Budget Law Eases 401(k) Hardship Withdrawals

Measure provides flexibility for employees facing emergencies and financial challenges

Stephen Miller, CEBS By Stephen Miller, CEBS February 13, 2018
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Hardship withdrawals from employer-sponsored 401(k) and 403(b) retirement plans will be easier to make under new provisions in the budget law passed Feb. 9. The legislation also takes steps toward ensuring the ongoing solvency of multiemployer defined benefit pension plans.

Under current rules for 401(k) and similar defined contribution plans, hardship distributions are limited to the elective deferral amount contributed by plan participants, and employees are prohibited from making new contributions for six months after making a hardship withdrawal.

Those constraints won't apply much longer, however. The Bipartisan Budget Act will allow employees not only to withdraw their own money but also to take the earnings on the money and company contributions as part of a hardship withdrawal.

Significantly, "employees who take hardship withdrawals would not be required to suspend their contributions to the plan, thereby allowing them to continue to get the company match and not have to remember to rejoin the plan when the suspension ends," said Robyn Credico, practice leader of defined contribution consulting at Willis Towers Watson, an HR advisory firm.

"Collectively, these provisions will help people facing emergencies or financial challenges to put money they withdraw from their 401(k) plan back into the plan and allow them to continue saving for retirement," said James Klein, president of the American Benefits Council in Washington, D.C., which represents benefit plan sponsors.

A big difference between loans and hardship withdrawals is that loans are temporary withdrawals to be paid back with interest, while hardship withdrawals do not have to be paid back, but they invoke a 10 percent penalty as well as taxes.

[SHRM members-only toolkit: Designing and Administering Defined Contribution Retirement Plans]

Key Changes

As outlined in a summary from the National Association of Plan Advisors, the budget act:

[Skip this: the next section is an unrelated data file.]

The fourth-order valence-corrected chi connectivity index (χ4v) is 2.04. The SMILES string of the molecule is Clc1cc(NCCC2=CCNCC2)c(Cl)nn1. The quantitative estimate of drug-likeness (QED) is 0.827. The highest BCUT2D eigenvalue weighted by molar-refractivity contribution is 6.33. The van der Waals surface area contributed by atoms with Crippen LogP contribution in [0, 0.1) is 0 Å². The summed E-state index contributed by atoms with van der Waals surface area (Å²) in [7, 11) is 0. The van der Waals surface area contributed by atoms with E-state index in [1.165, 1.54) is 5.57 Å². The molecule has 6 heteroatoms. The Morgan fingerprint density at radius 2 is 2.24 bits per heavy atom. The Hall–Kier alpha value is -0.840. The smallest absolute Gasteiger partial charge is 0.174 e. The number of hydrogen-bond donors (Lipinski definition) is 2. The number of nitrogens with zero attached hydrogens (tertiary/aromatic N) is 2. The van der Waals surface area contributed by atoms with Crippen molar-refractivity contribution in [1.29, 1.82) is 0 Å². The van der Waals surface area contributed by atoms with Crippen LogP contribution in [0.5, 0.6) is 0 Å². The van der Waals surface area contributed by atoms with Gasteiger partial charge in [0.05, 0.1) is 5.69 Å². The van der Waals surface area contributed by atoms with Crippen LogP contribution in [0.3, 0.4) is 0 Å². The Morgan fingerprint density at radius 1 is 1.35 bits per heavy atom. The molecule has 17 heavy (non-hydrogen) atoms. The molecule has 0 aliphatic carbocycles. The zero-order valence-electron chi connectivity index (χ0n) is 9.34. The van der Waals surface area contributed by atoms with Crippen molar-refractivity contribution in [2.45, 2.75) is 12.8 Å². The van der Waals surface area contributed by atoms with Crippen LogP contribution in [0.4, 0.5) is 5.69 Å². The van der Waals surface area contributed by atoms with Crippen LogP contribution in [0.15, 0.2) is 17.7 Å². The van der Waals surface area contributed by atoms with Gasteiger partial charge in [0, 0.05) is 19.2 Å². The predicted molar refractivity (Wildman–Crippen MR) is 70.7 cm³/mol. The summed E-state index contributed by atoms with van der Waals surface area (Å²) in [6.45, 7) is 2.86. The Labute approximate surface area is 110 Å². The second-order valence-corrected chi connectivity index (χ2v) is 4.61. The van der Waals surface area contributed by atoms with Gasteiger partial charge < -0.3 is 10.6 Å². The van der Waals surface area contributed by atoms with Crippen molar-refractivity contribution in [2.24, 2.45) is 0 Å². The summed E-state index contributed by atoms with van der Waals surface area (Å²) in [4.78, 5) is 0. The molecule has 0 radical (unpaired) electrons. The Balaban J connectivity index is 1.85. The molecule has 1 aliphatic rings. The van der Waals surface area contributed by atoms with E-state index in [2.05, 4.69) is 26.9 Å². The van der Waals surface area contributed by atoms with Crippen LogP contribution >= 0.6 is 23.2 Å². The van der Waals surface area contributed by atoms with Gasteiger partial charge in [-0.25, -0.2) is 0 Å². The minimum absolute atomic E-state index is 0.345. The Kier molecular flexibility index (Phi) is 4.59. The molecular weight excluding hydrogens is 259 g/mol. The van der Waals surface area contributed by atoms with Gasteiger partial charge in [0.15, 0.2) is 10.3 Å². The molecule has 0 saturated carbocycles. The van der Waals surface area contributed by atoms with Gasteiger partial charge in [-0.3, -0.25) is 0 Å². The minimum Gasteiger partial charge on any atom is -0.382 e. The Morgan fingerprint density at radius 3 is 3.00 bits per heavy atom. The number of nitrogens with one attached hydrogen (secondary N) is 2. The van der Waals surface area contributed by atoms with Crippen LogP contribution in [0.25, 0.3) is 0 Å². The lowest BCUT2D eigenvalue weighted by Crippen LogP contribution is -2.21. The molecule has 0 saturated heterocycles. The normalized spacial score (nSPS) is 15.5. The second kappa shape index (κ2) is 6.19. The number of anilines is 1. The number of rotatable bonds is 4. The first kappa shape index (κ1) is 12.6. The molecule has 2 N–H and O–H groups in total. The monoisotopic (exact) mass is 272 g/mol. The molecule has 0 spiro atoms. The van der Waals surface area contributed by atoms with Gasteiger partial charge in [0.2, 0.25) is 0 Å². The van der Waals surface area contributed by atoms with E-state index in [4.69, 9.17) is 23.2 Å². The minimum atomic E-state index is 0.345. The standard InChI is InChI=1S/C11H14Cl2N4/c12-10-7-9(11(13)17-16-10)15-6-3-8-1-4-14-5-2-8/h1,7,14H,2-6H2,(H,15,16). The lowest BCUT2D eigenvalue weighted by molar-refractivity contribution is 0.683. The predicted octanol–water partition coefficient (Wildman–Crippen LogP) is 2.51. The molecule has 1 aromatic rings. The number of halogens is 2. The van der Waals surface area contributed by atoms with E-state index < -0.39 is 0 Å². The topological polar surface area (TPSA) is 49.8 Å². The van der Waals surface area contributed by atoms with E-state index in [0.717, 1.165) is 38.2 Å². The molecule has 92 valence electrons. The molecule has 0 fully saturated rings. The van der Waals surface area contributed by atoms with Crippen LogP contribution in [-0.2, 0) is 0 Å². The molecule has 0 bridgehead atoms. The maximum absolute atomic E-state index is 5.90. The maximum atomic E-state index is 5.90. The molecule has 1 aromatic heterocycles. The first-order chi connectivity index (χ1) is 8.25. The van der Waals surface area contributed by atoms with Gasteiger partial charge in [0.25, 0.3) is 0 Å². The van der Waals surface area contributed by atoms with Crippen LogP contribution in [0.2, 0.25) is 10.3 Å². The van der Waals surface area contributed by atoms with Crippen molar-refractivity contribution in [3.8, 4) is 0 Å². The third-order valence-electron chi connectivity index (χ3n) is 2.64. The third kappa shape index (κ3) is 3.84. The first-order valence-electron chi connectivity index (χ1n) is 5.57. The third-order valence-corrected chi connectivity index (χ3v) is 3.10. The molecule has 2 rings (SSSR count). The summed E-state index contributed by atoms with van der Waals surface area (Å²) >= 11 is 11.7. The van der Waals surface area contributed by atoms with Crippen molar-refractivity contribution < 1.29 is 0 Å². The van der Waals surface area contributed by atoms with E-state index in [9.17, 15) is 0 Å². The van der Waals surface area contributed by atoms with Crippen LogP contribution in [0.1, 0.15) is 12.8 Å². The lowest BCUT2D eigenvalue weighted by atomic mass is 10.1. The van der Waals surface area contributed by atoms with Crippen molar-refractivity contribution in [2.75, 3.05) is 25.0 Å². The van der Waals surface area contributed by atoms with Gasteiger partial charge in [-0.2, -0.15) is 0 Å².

• Removes the six-month prohibition on contributions to retirement plans after a hardship withdrawal. The act directs the IRS to change its administrative guidance to allow employees who take hardship distributions from a retirement plan to continue contributing to the plan. The revised regulations will apply to plan years beginning in 2019.
  • Removes the requirement for participants to first take a loan from their plan account before taking a hardship withdrawal, effective in 2019.
  • Permits employers to extend hardship distributions to amounts not previously permitted. The act allows a plan participant to withdraw the plan sponsor's qualified nonelective contributions, qualified matching contributions and profit-sharing contributions, effective in 2019.
  • Provides relief for a withdrawn federal tax levy on retirement plan assets. The act allows an individual to recontribute to an employer-sponsored plan (if the plan so allows) or to an individual retirement account (IRA) an amount withdrawn—and interest earned on that amount—to satisfy an IRS levy on plan assets if the withdrawn funds were later returned to the individual by the IRS. This provision is effective retroactively as of Jan. 1, 2018.
  • Provides California wildfire relief. The act extends to victims of the California wildfires relief similar to that available for those affected by hurricanes Harvey, Maria and Irma, which includes relief from the 10 percent early-withdrawal penalty for qualified distributions up to $100,000 made on or after Oct. 8, 2017, and before Jan. 1, 2019.
    Distributions must be made by an individual whose principal place of residence was in a wildfire disaster area and who sustained an economic loss due to the wildfires. The act also permits individuals to recontribute funds to retirement plans if the funds were withdrawn for a home purchase in a wildfire disaster area that was canceled on account of the wildfires.

Eliminating the six-months prohibition against making plan contributions after taking a hardship withdrawal "could have a mixed effect on leakage from 401(k) plans—potentially encouraging more hardship withdrawals, while at the same time reducing the amount of [lost] savings," said Lori Lucas, CEO of the nonprofit Employee Benefit Research Institute in Washington, D.C.

"The prohibition on participants making contributions after taking a hardship withdrawal has been difficult to administer," noted Credico, since it requires plan administrators to restart employee deferrals after the six-month suspension and "when this doesn't happen, employees do not continue saving for their retirement and often miss out on the company match."